Expectations can be fickle and have been for Remy Martin, but when they pan out at the most opportune time it can make for a potentially glorious NCAA Tournament.
After averaging 19.1 points as a third-year player last season at Arizona State, Martin’s projected impact as a transfer into Kansas prompted Big 12 coaches to name him the preseason player of the year.
The transition, though, is just now beginning to look fruitful as the Jayhawks (29-6), seeded #1 in the Midwest Region, face ninth-seeded Creighton (23-11) in the second round Saturday afternoon at Fort Worth, Texas.
Martin scored a team-high 15 points in an 83-56 first-round rout of Texas Southern, coming off the bench to provide a sensational spark — “playing with pace,” Martin said — that included four assists and a rare dunk.
“Scoring is not what I came here for. I just came here to change pace and help my teammates,” said Martin, who dealt with a strained knee through much of the Jayhawks’ run to a share of the Big 12 regular-season title before boosting Kansas to the conference tournament crown.
“If I have an open look, then I’m there to take it. If not, I’ll find these guys. I just try to simplify the game,” he said.
The punch Martin offers as an offensive catalyst with three straight double-digit scoring efforts gives Kansas coach Bill Self different options. Against Texas Southern, he elected to pair Martin with starter Dajuan Harris much of the time and the duo combined to make 11 of 14 shots, with seven assists and four steals.
“Nobody was really lights out except for those two, so I thought they keyed things,” Self said.
The added backcourt threat helped Kansas overcome an off night from Ochai Agbaji, a consensus All-American who netted just 11 points. David McCormack and Mitch Lightfoot also rested some while dealing with foot and knee issues, respectively.
With Kansas seemingly jelling at the right time, the Jayhawks have the third-shortest title odds at +800 by BetMGM, where they are being backed by 5.0 percent of the national champion bets and 4.7 percent of the money.
Creighton, which received an at-large bid out of the Big East, scored the last nine points to end regulation. It then scored the last six points in overtime to beat #8 seed San Diego State 72-69 in the first round.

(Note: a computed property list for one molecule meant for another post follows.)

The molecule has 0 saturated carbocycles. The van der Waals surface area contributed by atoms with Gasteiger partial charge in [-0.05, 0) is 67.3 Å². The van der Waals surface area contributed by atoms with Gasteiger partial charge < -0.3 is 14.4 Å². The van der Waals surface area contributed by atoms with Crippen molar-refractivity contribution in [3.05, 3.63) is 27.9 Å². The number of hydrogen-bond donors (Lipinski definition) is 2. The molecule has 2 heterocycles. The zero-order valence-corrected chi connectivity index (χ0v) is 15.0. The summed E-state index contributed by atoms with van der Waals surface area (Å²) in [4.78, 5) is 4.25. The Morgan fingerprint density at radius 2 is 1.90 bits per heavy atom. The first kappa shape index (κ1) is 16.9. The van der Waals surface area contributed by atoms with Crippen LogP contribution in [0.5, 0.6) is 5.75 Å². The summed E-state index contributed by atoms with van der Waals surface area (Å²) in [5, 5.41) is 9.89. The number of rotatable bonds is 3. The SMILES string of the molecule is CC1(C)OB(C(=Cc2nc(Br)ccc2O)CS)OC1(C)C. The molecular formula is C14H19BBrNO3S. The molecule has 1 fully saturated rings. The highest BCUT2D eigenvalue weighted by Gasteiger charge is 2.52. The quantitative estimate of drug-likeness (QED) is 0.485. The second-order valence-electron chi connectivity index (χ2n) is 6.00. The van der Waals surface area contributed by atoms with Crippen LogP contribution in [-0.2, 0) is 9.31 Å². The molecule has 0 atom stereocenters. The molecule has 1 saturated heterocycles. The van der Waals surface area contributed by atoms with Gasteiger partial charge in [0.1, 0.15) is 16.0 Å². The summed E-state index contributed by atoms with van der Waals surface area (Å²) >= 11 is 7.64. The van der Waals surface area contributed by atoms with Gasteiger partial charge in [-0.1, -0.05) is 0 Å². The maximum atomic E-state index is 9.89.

The Bluejays prevailed despite losing Ryan Kalkbrenner, who will miss the rest of the NCAA Tournament after sustaining a left knee injury midway through overtime. He finished with 16 points and 10 rebounds.
Creighton coach Greg McDermott said Friday that Kalkbrenner will require two to three months to recover from his injury.
The news contributed to the line moving from Kansas -9.5 to -11.5 at PointsBet, where the Jayhawks have been backed by 72 percent of the spread bets and 84 percent of the handle. Kansas’ moneyline has also shifted from -500 to -751 with 94 and 81 percent of the action, respectively.
A much preferable topic was the late-game heroics that kept the Bluejays alive in the tournament.
“It’s incredible. The mental fortitude of this group is like nothing I’ve ever experienced,” said McDermott, who guided Creighton to the Sweet 16 last season.
Although Trey Alexander drew his fourth foul barely three minutes into the second half, he scored 18 points against the Aztecs, including the tying bucket in regulation and a go-ahead three-point play in OT.
“The extra work that you put in, I feel like it just takes over in the late moments,” Alexander said. “And it’s not really you thinking about it, it just happens.”
In addition to Kalkbrenner, Creighton lost another starter, Ryan Nembhard, to a season-ending injury on Feb. 23. That duo averaged a combined 24.4 points and 10.8 rebounds.